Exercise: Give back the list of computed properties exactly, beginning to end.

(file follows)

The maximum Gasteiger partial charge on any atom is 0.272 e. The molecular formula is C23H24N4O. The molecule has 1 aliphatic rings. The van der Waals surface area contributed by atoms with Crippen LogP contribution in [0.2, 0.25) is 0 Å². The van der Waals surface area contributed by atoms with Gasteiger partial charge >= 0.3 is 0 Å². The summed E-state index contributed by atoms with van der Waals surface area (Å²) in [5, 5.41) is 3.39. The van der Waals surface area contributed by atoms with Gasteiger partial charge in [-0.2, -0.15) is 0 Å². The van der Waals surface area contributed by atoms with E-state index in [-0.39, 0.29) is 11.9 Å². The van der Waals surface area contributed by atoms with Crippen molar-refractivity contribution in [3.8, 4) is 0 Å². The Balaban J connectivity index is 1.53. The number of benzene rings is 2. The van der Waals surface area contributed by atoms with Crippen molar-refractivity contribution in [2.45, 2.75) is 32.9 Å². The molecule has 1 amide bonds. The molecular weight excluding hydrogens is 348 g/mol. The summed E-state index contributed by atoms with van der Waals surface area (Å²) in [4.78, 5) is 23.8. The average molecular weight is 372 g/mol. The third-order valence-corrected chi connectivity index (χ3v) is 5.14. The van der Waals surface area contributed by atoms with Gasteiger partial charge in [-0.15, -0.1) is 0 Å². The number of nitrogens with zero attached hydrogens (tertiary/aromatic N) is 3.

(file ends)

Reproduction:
The maximum Gasteiger partial charge on any atom is 0.272 e. The molecular formula is C23H24N4O. The molecule has 1 aliphatic rings. The van der Waals surface area contributed by atoms with Crippen LogP contribution in [0.2, 0.25) is 0 Å². The van der Waals surface area contributed by atoms with Gasteiger partial charge >= 0.3 is 0 Å². The summed E-state index contributed by atoms with van der Waals surface area (Å²) in [5, 5.41) is 3.39. The van der Waals surface area contributed by atoms with Gasteiger partial charge in [-0.2, -0.15) is 0 Å². The van der Waals surface area contributed by atoms with E-state index in [-0.39, 0.29) is 11.9 Å². The van der Waals surface area contributed by atoms with Crippen molar-refractivity contribution in [3.8, 4) is 0 Å². The Balaban J connectivity index is 1.53. The number of benzene rings is 2. The van der Waals surface area contributed by atoms with Crippen molar-refractivity contribution in [2.45, 2.75) is 32.9 Å². The molecule has 1 amide bonds. The molecular weight excluding hydrogens is 348 g/mol. The summed E-state index contributed by atoms with van der Waals surface area (Å²) in [4.78, 5) is 23.8. The average molecular weight is 372 g/mol. The third-order valence-corrected chi connectivity index (χ3v) is 5.14. The van der Waals surface area contributed by atoms with Gasteiger partial charge in [-0.15, -0.1) is 0 Å². The number of nitrogens with zero attached hydrogens (tertiary/aromatic N) is 3.